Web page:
Mental health and illness, like physical health and illness, may be contributed to by biological predisposition and genetic factors. As with physical disease, it is felt by researchers that individuals may have a predisposition, a psychological vulnerability, to develop mental distress in general or even a specific disorder. As in the physical sphere, it is believed that psychological vulnerability later in life can be caused by early developmental factors.

Beyond the analogy to disease, mental difficulties can also arise from psychological “injury.” If someone is a prisoner of war or raped or loses his family in an accident, he has been psychologically injured. Such injuries can have longstanding effects on a person’s life or provoke purely temporary problems. As in the physical domain, psychological injuries can range from relatively minor—where outside treatment may not be necessary—to severe and life-altering. Like physical injury, psychological injury can also be cumulative (such as the effects of longstanding emotional abuse) as well as occur suddenly (such as being the victim of an assault).

What is clear is that mental illness is not an all-or-nothing situation. It represents a range of problems in various areas, can have minimal to life changing impact, and touches most of us in some way during our lives. In its most severe manifestations, mental illness is also a critical societal concern, as the seriously mentally ill are often dependent and disabled in large numbers. Severe mental illness and how we regard it raise unavoidable issues of social and moral responsibility.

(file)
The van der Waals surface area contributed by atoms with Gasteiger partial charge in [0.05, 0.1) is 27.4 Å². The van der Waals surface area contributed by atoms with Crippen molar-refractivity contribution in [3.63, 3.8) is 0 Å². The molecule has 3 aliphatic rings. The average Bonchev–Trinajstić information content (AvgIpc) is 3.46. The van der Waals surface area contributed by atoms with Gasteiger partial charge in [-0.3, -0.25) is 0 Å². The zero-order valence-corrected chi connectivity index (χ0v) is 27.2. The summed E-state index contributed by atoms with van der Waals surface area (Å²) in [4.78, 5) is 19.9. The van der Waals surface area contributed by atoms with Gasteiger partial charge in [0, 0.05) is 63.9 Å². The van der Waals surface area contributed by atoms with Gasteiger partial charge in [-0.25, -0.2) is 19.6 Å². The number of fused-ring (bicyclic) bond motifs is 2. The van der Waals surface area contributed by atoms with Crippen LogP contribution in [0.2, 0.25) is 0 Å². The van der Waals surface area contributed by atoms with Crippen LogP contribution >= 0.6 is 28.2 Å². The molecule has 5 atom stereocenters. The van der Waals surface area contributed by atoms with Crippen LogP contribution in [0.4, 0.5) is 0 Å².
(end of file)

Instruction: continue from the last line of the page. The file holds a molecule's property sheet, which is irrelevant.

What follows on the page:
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Judy Marshall
About Judy Marshall
California | United States

Dr. Judy Marshall received her doctorate in clinical psychology from the University of North Carolina at Chapel Hill. In thirty years of clinical practice in New York and Los Angeles, she has worked with many different groups, from children to the frail elderly, with particular interests including self-esteem, depression, sensitivity, and creativity.